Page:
SUMMARY OF THE INQUIRY AND REVIEWS

Inquiry No. CIT-15-85

On April 17, 1986, the CIT found that the dumping of casing from Argentina, the Federal Republic of Germany, Korea and the United States had not caused, was not causing, but was likely to cause material injury to the production in Canada of like goods. In its reasons for this decision, the CIT noted that oil prices had reached historically high levels in the early 1980s and were expected to continue to rise. At about the same time, extensive drilling activity in the United States and Canada, combined with increased demand for other pipe and tube products, led to near-capacity levels of production. This production was supplemented by some imports, the majority of which were from Japan.

Overall, the size of the market for casing increased during that period. Volumes declined somewhat in 1982, but rose thereafter, peaking in 1985 at a level some 65 percent higher than that reached in 1981. At about that time, world oil prices began to soften, and price competition intensified. The CIT was persuaded that this price competition was largely the result of intra-industry competition rather than competition with low-priced imports.

The CIT found that the industry’s excess capacity, in conjunction with collapsing world oil prices, the phasing out of exploration incentives and falling demand, created abnormal economic conditions. Exacerbating these conditions, U.S. restrictions on imports of casing suggested to the CIT that casing excluded from the United States might be diverted to the Canadian market. Given these facts, the CIT found that the dumping was likely to cause material injury to the domestic production of like goods.

Review No. R-7-86

On November 6, 1986, pursuant to a request from the domestic industry, the CIT excluded from the injury finding casing manufactured in Canada and subsequently exported to the United States for threading and/or coupling before being imported by the manufacturer.

Review No. RR-90-005

On June 10, 1991, the Tribunal concluded that, should the finding be rescinded, the dumping of casing from the United States and Korea was likely to resume and that the dumping was likely to materially injure the domestic production of casing. With respect to casing imported from Argentina and the Federal Republic of Germany, the Tribunal rescinded the finding.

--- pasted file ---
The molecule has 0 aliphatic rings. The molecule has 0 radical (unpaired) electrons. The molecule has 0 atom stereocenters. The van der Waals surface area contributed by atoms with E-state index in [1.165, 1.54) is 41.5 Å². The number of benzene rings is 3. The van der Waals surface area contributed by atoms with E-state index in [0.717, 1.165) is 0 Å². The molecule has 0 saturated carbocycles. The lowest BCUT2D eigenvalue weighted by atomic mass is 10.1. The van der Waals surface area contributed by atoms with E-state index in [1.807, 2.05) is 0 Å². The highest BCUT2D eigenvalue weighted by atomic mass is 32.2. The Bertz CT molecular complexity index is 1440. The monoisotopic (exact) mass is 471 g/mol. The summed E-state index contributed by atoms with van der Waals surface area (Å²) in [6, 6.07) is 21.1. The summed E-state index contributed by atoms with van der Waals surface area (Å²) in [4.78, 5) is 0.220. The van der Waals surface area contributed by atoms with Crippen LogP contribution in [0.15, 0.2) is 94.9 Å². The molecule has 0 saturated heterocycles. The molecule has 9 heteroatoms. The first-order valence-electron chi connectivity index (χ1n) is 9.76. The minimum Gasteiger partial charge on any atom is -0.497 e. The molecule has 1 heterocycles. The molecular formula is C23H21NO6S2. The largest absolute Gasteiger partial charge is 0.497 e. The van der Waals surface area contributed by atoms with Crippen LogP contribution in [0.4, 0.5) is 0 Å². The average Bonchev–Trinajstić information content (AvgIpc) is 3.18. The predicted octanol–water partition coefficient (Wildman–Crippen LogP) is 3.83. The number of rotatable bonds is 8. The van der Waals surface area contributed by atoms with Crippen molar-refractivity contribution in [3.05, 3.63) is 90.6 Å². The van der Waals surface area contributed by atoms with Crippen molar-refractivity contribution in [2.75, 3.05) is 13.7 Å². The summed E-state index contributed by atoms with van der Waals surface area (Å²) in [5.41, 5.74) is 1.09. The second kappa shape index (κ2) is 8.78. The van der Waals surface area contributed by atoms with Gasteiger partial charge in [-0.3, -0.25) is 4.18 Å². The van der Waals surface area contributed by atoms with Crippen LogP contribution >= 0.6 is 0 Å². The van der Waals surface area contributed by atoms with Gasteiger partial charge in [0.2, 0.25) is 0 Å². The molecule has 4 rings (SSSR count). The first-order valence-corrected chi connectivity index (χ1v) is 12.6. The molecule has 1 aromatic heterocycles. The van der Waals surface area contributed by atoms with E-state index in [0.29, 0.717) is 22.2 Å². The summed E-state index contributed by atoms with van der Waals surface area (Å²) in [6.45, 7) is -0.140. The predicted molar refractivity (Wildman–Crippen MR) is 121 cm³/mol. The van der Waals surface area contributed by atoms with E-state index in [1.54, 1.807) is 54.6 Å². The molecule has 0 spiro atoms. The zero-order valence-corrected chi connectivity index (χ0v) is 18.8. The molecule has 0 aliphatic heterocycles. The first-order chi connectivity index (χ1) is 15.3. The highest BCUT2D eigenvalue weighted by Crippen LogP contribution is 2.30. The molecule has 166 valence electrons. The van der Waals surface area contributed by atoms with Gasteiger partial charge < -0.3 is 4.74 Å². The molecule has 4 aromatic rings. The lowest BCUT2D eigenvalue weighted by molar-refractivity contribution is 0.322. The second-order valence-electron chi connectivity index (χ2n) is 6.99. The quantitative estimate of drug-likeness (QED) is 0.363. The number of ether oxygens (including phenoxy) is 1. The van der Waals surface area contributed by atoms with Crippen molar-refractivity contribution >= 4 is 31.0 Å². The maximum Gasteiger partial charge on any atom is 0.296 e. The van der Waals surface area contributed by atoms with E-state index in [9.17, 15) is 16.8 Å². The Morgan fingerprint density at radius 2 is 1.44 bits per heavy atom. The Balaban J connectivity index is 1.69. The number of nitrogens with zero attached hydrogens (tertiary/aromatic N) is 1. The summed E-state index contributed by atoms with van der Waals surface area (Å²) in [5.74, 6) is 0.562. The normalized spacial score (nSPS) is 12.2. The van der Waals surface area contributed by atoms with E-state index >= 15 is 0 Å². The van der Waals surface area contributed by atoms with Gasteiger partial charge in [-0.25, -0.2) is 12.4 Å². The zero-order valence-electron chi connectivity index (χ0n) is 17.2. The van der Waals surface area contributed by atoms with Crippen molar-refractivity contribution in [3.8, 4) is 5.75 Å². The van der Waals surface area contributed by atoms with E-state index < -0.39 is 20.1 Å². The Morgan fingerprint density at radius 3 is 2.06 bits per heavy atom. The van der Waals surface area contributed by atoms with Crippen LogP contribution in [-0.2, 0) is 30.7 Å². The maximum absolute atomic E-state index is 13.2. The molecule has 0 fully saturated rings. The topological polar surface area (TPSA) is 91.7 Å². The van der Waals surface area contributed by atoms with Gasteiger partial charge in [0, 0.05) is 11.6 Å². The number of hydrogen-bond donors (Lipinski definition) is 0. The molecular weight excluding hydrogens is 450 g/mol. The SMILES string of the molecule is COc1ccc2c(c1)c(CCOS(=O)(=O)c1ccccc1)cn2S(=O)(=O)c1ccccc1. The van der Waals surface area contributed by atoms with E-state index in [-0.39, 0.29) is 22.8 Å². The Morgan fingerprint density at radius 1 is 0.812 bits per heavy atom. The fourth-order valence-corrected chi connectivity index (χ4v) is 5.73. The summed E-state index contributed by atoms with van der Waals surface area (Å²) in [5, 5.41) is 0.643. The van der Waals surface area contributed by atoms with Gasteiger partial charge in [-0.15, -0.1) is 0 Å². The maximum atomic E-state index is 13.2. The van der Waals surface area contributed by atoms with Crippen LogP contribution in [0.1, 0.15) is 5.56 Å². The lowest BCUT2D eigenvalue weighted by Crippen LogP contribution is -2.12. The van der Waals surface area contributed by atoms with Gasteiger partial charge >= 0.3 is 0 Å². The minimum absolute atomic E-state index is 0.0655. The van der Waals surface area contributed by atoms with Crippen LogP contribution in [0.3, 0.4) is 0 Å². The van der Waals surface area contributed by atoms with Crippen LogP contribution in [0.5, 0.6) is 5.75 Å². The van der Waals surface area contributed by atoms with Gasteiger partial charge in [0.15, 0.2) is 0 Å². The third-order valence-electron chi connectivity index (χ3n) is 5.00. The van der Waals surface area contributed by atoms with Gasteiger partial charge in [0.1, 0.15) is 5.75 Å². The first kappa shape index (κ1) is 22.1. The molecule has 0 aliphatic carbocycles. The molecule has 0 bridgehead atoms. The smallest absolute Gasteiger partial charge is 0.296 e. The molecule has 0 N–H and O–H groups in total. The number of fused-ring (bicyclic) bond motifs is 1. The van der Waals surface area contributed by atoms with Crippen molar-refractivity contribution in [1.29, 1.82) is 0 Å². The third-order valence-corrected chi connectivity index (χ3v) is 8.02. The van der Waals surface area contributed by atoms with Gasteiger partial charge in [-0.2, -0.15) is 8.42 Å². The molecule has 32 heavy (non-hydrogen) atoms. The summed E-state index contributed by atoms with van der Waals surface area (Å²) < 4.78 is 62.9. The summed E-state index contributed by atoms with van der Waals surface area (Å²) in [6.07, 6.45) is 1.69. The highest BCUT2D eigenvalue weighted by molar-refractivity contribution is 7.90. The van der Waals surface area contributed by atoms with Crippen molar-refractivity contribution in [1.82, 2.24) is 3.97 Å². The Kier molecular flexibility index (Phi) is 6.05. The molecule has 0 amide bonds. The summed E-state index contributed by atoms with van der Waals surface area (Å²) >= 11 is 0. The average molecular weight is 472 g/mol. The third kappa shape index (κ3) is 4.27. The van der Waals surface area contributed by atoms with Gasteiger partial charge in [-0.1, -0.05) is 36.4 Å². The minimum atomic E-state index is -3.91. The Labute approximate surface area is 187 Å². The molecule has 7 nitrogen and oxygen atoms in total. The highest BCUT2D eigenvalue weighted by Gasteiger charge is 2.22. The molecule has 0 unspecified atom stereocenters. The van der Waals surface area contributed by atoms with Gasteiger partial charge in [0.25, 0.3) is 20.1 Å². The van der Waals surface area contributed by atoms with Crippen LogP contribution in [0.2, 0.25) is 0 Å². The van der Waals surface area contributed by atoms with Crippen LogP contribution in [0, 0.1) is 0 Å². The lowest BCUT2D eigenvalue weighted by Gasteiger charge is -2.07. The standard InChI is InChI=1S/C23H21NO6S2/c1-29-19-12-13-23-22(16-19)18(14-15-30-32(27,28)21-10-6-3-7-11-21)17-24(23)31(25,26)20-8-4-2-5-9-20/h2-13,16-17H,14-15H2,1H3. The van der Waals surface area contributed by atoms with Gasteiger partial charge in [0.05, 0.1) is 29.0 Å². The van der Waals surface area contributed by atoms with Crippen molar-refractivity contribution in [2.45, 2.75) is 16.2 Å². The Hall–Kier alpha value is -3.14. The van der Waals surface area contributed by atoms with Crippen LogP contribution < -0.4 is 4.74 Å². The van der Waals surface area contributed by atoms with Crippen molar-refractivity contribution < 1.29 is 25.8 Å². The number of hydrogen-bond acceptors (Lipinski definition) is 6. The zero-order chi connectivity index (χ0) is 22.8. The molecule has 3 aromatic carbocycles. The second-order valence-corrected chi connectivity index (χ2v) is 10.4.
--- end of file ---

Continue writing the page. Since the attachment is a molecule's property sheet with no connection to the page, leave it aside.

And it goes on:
The evidence obtained in the review indicated that, in a disorderly U.S. market for casing, prices were as much as 20 percent lower than the average domestic selling prices for casing in Canada, after adjusting for exchange, duty, transportation and handling costs. In some instances, these prices were found to be too low for major U.S. producers to even cover their costs. Given these facts, the Tribunal was of the opinion that, if the finding were rescinded, U.S. exporters would likely dump their excess inventories in Canada, which would materially injure domestic production.

The evidence pertaining to exports of Korean casing demonstrated that the average prices for this casing exported to the United States were as much as 24 percent lower than the average prices for casing exported to Canada. The Tribunal was persuaded that the finding had created this price differential and that, although imports of Korean casing had, in fact, decreased, they would have likely increased if the finding had been rescinded. The Tribunal realized that the export market was the only outlet for Korean casing, insofar as Korea had considerable production capacity but little or no demand. On these grounds, the Tribunal was of the opinion that Korean casing would return to the Canadian market at the first opportunity, likely at dumped prices. The Tribunal believed that such dumping would disrupt the domestic market and cause material injury to the domestic industry.

POSITION OF PARTIES

Domestic Industry